Gender and Groupwork

Gender and Groupwork

Gender and Groupwork

Gender and Groupwork

Synopsis

"Gender and Groupwork brings together the best of groupwork knowledge, skills and values, describing innovative work with older women, those facing inequalities in health care, homeless people, care-givers, lesbian and gay youth, and victims of domestic violence. "Gender and Groupwork demonstrates that an awareness of gender issues can enrich the work of all practitioners.

Excerpt

Audrey Mullender and Marcia B. Cohen

This book has had a long gestation. the idea for it first arose ten years ago when women's groups were plentiful and both groupwork and feminist practice were at the core of the social work curriculum. It seemed natural, then, to conceive of a book that would help groupworkers develop awareness and skill in handling the gender issues in their practice, and that would, at the same time, strengthen in the literature on gender a particularly important way of working with women to change their lives. It was to have been a single-authored work but, for various reasons (chiefly competing research priorities), that book did not get written and the idea was laid to rest. Only when we discovered how fruitful our collaboration could be (Cohen and Mullender 2000), and explored our shared interests in women's issues, as well as in groups, was the project reborn - this time as one we decided to undertake together as editors of a collection that would explore whether 'gender and groupwork' still has meaning in the twenty-first century.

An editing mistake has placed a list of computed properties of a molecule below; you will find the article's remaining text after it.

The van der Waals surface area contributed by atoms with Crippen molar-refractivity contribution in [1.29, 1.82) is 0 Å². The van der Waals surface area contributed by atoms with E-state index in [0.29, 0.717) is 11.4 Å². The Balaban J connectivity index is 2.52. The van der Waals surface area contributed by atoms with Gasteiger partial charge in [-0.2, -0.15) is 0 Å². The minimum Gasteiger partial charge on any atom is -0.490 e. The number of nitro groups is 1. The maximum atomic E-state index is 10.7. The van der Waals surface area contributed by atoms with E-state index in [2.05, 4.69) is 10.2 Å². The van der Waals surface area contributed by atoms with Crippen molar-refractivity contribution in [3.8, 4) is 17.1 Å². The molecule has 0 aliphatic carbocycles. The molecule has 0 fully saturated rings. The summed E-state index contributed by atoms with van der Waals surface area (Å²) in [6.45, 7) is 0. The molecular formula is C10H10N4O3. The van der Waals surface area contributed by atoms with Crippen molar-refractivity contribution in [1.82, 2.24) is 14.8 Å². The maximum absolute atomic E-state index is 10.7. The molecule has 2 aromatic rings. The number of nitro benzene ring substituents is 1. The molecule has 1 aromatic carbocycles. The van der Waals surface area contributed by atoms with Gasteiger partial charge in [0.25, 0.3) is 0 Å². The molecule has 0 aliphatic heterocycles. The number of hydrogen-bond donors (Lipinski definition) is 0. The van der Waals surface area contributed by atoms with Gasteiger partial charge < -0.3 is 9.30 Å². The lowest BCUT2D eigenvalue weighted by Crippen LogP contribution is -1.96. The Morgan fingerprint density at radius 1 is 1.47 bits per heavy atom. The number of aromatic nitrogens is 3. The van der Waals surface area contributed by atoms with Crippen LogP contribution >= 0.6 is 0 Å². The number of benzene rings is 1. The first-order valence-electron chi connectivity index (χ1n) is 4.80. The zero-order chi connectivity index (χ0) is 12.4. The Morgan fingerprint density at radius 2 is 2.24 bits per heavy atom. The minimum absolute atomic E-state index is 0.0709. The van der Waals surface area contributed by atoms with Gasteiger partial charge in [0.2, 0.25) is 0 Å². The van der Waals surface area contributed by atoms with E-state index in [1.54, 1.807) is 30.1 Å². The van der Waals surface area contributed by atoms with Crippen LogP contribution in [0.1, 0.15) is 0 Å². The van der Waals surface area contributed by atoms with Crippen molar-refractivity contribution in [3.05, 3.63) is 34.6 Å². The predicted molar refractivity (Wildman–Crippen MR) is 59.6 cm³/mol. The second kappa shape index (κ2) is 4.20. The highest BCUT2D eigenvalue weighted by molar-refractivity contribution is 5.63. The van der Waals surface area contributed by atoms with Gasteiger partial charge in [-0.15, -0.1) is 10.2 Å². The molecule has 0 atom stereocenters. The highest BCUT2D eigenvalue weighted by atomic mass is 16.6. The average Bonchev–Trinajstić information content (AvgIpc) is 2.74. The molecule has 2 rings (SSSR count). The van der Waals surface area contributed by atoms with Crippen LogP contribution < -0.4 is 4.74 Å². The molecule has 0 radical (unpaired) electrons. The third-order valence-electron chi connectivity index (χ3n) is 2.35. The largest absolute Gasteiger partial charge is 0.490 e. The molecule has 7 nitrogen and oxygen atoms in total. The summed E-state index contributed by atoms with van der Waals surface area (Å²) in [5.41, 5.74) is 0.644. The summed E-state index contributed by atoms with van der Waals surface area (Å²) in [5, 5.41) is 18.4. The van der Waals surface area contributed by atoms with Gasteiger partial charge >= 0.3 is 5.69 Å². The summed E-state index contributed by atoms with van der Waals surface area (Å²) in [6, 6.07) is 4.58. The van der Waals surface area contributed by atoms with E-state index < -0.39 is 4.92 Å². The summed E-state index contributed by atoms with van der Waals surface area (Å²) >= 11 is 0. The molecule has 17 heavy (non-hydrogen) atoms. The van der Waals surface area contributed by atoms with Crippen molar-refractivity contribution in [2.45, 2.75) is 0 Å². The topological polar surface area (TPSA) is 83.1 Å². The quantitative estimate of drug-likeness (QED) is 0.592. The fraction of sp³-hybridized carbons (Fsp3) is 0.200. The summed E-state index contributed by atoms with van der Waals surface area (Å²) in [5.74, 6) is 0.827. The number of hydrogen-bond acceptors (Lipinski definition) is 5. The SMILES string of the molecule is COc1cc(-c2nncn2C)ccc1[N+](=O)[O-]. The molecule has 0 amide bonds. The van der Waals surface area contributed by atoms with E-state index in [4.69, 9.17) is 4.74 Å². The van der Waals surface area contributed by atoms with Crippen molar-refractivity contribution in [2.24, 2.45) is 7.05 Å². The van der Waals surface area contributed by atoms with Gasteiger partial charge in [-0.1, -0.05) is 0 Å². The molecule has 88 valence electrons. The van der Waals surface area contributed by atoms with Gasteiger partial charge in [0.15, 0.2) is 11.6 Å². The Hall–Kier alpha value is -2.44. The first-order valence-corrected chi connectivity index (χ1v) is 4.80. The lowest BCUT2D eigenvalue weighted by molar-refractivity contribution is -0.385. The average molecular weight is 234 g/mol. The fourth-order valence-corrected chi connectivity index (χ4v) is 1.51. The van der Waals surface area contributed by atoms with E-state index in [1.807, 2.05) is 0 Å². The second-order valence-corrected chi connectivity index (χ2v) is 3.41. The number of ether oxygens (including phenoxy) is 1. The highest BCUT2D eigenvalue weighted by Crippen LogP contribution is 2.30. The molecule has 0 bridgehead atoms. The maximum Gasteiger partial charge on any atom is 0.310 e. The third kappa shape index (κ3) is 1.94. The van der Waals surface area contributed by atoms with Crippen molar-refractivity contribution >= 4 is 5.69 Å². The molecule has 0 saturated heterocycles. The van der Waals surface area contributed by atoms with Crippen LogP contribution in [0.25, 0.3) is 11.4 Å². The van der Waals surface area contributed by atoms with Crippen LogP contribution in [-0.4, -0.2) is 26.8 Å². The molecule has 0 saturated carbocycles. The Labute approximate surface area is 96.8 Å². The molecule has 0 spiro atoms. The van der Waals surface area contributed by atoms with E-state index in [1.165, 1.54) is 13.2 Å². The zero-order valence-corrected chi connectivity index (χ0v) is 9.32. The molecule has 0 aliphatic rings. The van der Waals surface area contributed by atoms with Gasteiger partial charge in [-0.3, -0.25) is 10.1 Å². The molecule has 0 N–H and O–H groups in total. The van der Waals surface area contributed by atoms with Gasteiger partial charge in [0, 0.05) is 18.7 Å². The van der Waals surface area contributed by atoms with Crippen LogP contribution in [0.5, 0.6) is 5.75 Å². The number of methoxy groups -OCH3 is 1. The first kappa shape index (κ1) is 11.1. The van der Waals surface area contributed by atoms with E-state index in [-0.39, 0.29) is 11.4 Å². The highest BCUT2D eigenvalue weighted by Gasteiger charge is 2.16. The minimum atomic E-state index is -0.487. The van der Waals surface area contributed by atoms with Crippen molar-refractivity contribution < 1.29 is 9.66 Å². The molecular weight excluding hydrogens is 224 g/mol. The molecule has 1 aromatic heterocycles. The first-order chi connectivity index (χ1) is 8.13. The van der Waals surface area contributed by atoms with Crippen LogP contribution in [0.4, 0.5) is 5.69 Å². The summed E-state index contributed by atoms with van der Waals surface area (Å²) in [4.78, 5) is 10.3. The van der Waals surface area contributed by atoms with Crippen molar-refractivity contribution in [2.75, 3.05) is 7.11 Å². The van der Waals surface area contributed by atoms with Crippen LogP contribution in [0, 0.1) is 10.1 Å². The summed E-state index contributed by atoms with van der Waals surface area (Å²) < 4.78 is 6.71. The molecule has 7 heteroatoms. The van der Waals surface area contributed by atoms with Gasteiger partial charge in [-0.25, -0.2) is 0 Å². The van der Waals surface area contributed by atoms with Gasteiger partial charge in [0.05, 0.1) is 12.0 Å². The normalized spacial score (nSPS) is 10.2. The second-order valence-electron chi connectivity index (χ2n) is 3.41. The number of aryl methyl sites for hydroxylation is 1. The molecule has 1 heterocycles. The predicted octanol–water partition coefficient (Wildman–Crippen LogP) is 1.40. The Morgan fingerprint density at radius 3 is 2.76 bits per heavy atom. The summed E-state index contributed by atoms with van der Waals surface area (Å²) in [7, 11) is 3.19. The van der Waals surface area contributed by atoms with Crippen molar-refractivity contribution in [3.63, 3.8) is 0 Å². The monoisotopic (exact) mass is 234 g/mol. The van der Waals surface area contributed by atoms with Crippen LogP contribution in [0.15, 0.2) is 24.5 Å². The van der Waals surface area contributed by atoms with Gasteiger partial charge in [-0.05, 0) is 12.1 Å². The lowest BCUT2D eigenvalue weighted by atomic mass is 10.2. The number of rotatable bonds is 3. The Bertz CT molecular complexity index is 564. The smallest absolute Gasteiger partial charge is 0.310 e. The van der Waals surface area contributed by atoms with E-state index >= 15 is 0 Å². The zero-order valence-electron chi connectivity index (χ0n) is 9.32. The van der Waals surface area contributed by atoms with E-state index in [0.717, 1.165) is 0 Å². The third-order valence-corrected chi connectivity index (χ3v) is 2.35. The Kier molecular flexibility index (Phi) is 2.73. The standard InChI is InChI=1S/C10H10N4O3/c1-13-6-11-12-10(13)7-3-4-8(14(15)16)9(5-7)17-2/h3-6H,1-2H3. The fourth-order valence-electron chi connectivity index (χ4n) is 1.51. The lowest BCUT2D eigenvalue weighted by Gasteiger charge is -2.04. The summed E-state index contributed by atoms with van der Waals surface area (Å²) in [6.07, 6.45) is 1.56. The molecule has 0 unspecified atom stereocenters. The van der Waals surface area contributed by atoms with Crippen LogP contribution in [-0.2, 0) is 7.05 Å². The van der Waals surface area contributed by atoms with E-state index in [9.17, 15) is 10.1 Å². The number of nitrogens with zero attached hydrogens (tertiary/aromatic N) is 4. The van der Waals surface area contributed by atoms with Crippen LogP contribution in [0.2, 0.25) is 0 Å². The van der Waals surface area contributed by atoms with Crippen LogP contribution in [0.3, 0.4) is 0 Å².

Immediately, a new set of challenges was created. a transatlantic co-operation would mean writing for two different audiences, and this has meant persuading the publisher to allow this book to be 'bi-lingual', by which we mean that it alternates between uk and us use of English (spelling, punctuation, grammar and expression - reviewers please note that variant styles are not uncorrected errors!). Most centrally, even 'groupwork' (UK) or 'group work' (USA) is written in two different ways throughout the book, depending on the provenance of any particular chapter. We have compromised on uk style for the introductory and concluding chapters, in recognition of our London-based publishing house. But, of course, the two nations that straddle the Atlantic are divided by more than a common language (to paraphrase the aphorism attributed to Winston Churchill and echoing similar thoughts of Oscar Wilde, George Bernard Shaw, Bertrand Russell and Dylan Thomas in the uk and Mark Twain in the USA). Groups have developed their own body of literature and practice wisdom in the two countries, although it has been interesting to note the transferability of practice skills and values (and similarly with the excellent Canadian and Australian contributions to this volume). Contributors have written from their own experiences and perspectives, in their own national context. the concluding chapter will attempt to pull together our ideas about where this leaves us.

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